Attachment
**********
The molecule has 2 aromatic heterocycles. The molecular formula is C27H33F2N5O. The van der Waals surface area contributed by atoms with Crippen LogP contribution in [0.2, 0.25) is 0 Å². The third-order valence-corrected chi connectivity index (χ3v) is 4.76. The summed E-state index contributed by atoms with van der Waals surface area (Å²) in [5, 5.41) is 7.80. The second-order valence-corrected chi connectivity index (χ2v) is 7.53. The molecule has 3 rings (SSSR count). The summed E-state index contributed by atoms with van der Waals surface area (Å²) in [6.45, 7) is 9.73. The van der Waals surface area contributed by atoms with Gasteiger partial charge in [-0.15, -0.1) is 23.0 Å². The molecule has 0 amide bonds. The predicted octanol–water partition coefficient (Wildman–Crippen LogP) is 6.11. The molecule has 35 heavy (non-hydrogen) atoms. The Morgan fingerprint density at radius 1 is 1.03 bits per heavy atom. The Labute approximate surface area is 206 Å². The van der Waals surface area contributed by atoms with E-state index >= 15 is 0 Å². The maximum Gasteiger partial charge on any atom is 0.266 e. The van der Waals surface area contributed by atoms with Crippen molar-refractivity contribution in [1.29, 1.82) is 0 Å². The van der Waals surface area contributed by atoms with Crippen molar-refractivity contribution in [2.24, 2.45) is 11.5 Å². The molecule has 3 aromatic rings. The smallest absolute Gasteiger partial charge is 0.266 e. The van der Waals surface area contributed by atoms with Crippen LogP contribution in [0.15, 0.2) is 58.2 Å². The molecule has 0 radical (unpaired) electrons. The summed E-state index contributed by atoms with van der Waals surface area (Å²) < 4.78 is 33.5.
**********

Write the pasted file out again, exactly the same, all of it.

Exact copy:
The molecule has 2 aromatic heterocycles. The molecular formula is C27H33F2N5O. The van der Waals surface area contributed by atoms with Crippen LogP contribution in [0.2, 0.25) is 0 Å². The third-order valence-corrected chi connectivity index (χ3v) is 4.76. The summed E-state index contributed by atoms with van der Waals surface area (Å²) in [5, 5.41) is 7.80. The second-order valence-corrected chi connectivity index (χ2v) is 7.53. The molecule has 3 rings (SSSR count). The summed E-state index contributed by atoms with van der Waals surface area (Å²) in [6.45, 7) is 9.73. The van der Waals surface area contributed by atoms with Gasteiger partial charge in [-0.15, -0.1) is 23.0 Å². The molecule has 0 amide bonds. The predicted octanol–water partition coefficient (Wildman–Crippen LogP) is 6.11. The molecule has 35 heavy (non-hydrogen) atoms. The Morgan fingerprint density at radius 1 is 1.03 bits per heavy atom. The Labute approximate surface area is 206 Å². The van der Waals surface area contributed by atoms with E-state index >= 15 is 0 Å². The maximum Gasteiger partial charge on any atom is 0.266 e. The van der Waals surface area contributed by atoms with Crippen molar-refractivity contribution in [1.29, 1.82) is 0 Å². The van der Waals surface area contributed by atoms with Crippen molar-refractivity contribution in [2.24, 2.45) is 11.5 Å². The molecule has 3 aromatic rings. The smallest absolute Gasteiger partial charge is 0.266 e. The van der Waals surface area contributed by atoms with Crippen LogP contribution in [0.15, 0.2) is 58.2 Å². The molecule has 0 radical (unpaired) electrons. The summed E-state index contributed by atoms with van der Waals surface area (Å²) < 4.78 is 33.5.